A client sued his former solicitor in VCAT for a declaration that no fees were owing because of costs disclosure defaults by the solicitor. Member Butcher stayed the proceeding pending taxation by the Supreme Court’s Taxing Master on the basis that the sending of a cost disclosure statement at the same time as the work done — in this case a letter of advice — was a default under the Act with the result that the fees were not payable until taxed by the Supreme Court at the solicitor’s expense. He also found that in those circumstances, no costs agreement had come into existence; the offer was made after the performance of the solicitor’s obligations under it.
Mazoski’s Case  VCAT 212 is a strange one, and yet another example of the tendency to circumvent the provisions of the Legal Practice Act, 1996 or the Legal Profession Act, 2004 by instituting proceedings under the Fair Trading Act, 1999. In this case, the client was unhappy with his solicitor’s fees. Instead of instituting a costs dispute, that is, a kind of civil complaint under the Legal Profession Act, 2004, the client brought a suit under the Fair Trading Act, 1999 about which Member Butcher said ‘Essentially the applicant is seeking a declaration that legal fees are not owing.’ Had the orthodox procedure been employed, the client would have had to lodge the amount of the disputed fees with the Commissioner, to be paid out in accordance with the determination of the case.
Presumably the taxation will be of the ‘fair and reasonable’ legal fees, since the purported costs agreement was found not to have come into existence: s. 3.4.19, 3.4.44(2), Legal Profession Act, 2004.
Unfortunately, the statutory basis of the claim is not disclosed in the reasons, however, one must assume that it is a claim under s. 108 of the Fair Trading Act, 1999, and, since the amount involved was less than $10,000, s. 109, which basically allows VCAT to do whatever it thinks is “fair”.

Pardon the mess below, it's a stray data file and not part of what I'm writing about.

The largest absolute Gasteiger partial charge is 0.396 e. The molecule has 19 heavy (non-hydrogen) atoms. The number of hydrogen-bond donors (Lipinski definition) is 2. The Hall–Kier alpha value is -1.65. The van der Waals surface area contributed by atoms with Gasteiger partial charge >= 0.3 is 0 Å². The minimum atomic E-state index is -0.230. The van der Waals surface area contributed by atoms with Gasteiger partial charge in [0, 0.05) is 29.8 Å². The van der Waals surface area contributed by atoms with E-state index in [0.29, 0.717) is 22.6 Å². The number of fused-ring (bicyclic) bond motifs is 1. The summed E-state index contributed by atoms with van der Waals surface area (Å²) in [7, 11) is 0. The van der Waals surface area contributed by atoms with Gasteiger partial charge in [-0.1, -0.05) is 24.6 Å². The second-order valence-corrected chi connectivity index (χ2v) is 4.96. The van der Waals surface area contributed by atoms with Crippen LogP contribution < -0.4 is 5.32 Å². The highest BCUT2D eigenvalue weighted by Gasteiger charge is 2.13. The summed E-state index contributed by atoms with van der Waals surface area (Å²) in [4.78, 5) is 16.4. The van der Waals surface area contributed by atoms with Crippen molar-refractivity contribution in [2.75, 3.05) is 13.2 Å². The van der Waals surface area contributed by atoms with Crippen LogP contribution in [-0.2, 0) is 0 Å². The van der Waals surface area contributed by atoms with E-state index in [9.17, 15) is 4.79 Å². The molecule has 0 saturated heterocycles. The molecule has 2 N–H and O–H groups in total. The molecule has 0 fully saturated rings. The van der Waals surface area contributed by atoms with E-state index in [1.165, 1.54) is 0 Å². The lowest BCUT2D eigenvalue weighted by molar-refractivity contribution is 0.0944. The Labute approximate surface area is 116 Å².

It is interesting that VCAT was not prepared to deal with the client’s suit until the costs had been taxed, since it is not recorded in the reasons that there was a counterclaim by the solicitor for the fees. Under s. 3.4.17 of the Legal Profession Act, 2004, it is only a suit by a lawyer to recover fees which may not be commenced where there has been non-compliance with the costs disclosure regime until there has been a taxation. Nevertheless, Member Butcher seems really to have taken a substance over form approach and ignored the curiosity that instead of a suit for fees, this was a suit for a declaration that no fees were owing. For he said:
‘It is not possible for me to take the matter further at this stage, simply because the finding that there has not been a disclosure, as required by the Act, means that in order for the matter to progress, a review of costs must be carried out before the Taxing Master of the Supreme Court of Victoria.’
The client appeared in person; the firm of solicitors appeared through Dominic Triaca.
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